2. Bike tires lose air pressure. All do, some faster than others. However, to lose 25# in a day or two is unusual. I’d think a slow leak somewhere. If it’s over a week or longer, then maybe normal. For the rear tire to be flat, definitely a slow leak. Even sitting over a winter, a tire should not be completely flat. I’d suggest removing the tube, inflating it, putting it in soapy water to see if you can spot it. Also, inspect the inside of the tire for debris that may be causing the puncture. A fine cloth (silk) can be used to snag on things that even your fingers won’t find.
Good Luck!

#144839

SSC1, March 16, 2012 at 1:53 pm

iceman: Ok, we’ll accept it as fact that your wife is neither stupid nor a muffin head.If fact, we’ll stipulate she is very, very smart – except in one respect. Her inability (more likely unwillingness) to take responsibility for her own routine maintenance (i.e., flats) is not smart and I do not believe that anyone capable of riding 500 miles is incapable of changing a tube on a bike.If you change all her flats, please know that I do the same for my wife for two reasons: I do it about five times faster than she does it and I do it because I love her.But she IS capable of doing it herself, and I made certain of that years ago.

Well, I’m pretty sure she just couldn’t get the tire back on to the rim. I have a tough enough time with mine – even with tire irons. I suppose if I had a legitimate $1,000,000 check that would be her’s if she could change out the tube successfully and get the bike back up in shape, she might be able to do it. I don’t think she is unwilling – I simply think she doesn’t put herself in a situation where she can’t get others to help her – especially if she is prepared with the tube and the irons.

Let me repeat something – she would not put herself in a position of having to change the tire herself – always being in a place where someone could assist her.

This is not stupid – it is smart.

So – we may agree to disagree.

#145162

Tony, March 16, 2012 at 2:29 pm

As I said, I’m a Clydesdale. I stress wheels more than the majority of cyclist. I rarely get flats. I do wear the tread right off the tires though. I get about 1200-1500 miles on the UltraSports and Equinox tires. 700c x 25mm. I prefer Continental tubes. I use Velocity Deep V’s, Mavic, and Rolf for wheels. I do change wheels for riding conditions. I inflate my tires before every ride. I do a pre-ride check of the bike. The most I ever have to do on the road is tweak the derailleur a bit. I have to ask the same question as IndianaFrank. Are the roads you ride that crappy? The roads in Iowa for the most part are good. The concrete roads you have to pay attention to cracks. Chip seal can get soft. Rural roads get muddy from ag equipment pulling out of fields. But that is about it. RAGBRAI does an excellent job of selecting decent roads. Local community service groups are always out cleaning ditches of pop cans and litter. Helping keep Iowa roads clean. So I just don’t understand why some people are plagued with flats. When I do get flats. They are mostly pinch flats. I get about one or two flats a year. I’m usually good about keeping an eye out for road hazards. But have hit some rails to fast or a crack I didn’t see. I’ve never had a flat on RAGBRAI (9 years). I attribute this to good wheel maintenance, quality tires and tubes, and solid wheels. I ride in the right wheel track of roads. Wheel tracks are the cleanest area of a road. I rarely ride the white line. Cyclist have full use of the lane and I use it.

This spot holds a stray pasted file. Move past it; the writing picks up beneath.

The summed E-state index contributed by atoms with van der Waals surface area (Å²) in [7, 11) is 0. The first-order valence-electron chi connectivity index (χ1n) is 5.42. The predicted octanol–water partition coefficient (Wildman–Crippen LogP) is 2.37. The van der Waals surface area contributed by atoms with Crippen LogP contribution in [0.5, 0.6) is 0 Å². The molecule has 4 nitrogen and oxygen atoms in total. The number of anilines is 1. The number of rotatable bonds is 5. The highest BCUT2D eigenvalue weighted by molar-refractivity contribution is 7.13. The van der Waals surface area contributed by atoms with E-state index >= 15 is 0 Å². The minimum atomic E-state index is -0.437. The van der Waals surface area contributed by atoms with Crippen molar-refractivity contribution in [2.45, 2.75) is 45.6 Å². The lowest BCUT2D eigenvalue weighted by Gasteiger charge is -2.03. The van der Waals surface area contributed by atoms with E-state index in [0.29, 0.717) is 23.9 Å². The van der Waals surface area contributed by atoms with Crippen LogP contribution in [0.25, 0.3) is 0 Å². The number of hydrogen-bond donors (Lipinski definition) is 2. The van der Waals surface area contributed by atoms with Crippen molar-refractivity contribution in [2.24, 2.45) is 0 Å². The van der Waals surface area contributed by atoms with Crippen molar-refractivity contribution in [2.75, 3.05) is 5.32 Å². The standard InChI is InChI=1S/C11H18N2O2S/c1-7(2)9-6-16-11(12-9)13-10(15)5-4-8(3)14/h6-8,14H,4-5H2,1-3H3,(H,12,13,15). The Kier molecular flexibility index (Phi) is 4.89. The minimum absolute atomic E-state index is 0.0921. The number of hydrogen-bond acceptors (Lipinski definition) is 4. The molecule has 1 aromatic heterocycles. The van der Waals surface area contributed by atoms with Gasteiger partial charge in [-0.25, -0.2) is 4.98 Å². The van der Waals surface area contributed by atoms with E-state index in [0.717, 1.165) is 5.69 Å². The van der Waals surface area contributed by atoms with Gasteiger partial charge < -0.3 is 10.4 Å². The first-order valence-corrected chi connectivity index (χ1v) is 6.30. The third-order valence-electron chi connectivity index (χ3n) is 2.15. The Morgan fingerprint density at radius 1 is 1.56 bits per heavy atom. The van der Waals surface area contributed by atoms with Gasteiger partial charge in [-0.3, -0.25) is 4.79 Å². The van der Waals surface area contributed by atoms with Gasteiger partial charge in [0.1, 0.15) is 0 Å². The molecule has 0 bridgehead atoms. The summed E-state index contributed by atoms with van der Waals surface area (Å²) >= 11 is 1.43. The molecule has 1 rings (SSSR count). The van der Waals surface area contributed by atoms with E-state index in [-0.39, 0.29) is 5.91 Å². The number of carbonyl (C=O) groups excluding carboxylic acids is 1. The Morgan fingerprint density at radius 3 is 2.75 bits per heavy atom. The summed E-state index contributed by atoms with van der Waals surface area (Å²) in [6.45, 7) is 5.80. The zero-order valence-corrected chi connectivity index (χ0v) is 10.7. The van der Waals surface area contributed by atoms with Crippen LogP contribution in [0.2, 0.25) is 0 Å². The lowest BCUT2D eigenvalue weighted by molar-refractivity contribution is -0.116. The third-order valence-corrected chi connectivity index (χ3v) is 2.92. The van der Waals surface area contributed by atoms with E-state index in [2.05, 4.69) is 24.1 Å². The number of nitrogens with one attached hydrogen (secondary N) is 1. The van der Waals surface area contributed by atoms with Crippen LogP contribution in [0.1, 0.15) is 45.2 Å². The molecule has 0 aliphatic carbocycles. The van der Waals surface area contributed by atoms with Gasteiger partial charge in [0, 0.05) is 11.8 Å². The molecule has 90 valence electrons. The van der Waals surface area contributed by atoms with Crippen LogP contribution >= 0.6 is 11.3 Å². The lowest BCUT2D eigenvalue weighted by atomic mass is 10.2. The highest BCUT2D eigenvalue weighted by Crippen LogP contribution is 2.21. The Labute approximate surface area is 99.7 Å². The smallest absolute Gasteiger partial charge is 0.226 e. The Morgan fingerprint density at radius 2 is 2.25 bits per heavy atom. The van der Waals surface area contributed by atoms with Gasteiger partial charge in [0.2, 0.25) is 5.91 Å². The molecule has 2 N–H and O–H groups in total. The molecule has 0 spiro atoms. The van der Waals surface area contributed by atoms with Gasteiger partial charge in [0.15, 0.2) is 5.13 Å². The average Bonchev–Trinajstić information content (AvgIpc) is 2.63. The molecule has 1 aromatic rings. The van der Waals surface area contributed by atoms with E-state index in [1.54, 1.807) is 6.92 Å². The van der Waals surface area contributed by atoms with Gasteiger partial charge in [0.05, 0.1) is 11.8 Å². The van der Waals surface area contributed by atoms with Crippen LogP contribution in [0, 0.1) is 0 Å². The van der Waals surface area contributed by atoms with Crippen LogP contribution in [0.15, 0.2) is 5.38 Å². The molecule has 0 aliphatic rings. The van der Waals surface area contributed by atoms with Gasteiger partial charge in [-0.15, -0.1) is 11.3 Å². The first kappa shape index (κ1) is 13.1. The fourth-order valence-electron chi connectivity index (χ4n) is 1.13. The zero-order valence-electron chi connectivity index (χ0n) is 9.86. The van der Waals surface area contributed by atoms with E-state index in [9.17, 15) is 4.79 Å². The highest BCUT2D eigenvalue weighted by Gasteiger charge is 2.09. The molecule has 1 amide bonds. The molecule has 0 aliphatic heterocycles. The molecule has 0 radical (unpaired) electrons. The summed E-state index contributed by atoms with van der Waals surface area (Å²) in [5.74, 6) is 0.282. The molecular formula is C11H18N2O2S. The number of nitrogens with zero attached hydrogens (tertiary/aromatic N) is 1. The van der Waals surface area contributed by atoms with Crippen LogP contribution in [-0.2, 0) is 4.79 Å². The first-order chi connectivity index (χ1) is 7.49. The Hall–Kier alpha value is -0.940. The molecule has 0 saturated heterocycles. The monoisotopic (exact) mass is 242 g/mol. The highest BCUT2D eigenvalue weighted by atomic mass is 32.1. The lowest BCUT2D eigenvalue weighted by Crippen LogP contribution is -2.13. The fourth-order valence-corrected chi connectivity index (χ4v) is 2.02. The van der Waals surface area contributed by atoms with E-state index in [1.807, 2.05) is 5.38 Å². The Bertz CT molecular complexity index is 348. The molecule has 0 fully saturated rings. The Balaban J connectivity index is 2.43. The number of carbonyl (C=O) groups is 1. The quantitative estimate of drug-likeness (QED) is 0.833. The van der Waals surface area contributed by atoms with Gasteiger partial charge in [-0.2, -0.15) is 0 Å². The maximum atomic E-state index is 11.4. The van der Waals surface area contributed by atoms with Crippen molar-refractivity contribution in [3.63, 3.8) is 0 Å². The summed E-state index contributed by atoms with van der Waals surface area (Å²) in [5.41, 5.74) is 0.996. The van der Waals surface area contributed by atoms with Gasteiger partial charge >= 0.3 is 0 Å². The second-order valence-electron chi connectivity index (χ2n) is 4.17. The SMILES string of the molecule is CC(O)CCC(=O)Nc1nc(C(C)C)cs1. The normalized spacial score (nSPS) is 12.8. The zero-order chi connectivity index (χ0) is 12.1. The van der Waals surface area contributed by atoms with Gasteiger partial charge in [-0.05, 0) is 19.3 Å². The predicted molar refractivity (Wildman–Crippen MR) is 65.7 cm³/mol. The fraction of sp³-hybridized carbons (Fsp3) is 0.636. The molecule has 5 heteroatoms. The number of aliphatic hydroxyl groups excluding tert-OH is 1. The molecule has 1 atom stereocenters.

I never rotate my tires. I put all new rubber on, tires and tubes. The used fronts I use on my trainer wheel and keep as spares. I also never use “light” inner tubes. They have thin walls.

#145239

Michrider !!!, March 16, 2012 at 2:29 pm

My wife rides with me sometimes. Last year I bought her an Orbea Diva. It just happens to have tubeless tires. I understand that a tube can be used if needed. I don’t expect herto ever fix a flat tire. She never rides by herself. I tried to get her to do RAGBRAI this year (on our Sanatan Tandem) but she said NO! Go figure!!!!!

#145242

CyclingRoberto, March 16, 2012 at 8:08 pm

Michrider:
My wife rides with me sometimes.Last year I bought her an Orbea Diva.It just happens to have tubeless tires.I understand that a tube can be used if needed.I don’t expect herto ever fix a flat tire.She never rides by herself.I tried to get her to do RAGBRAI this year (on our Sanatan Tandem) but she said NO!Go figure!!!!!

Maybe she’d go with me?

#145613

Sandaltan ., March 16, 2012 at 8:29 pm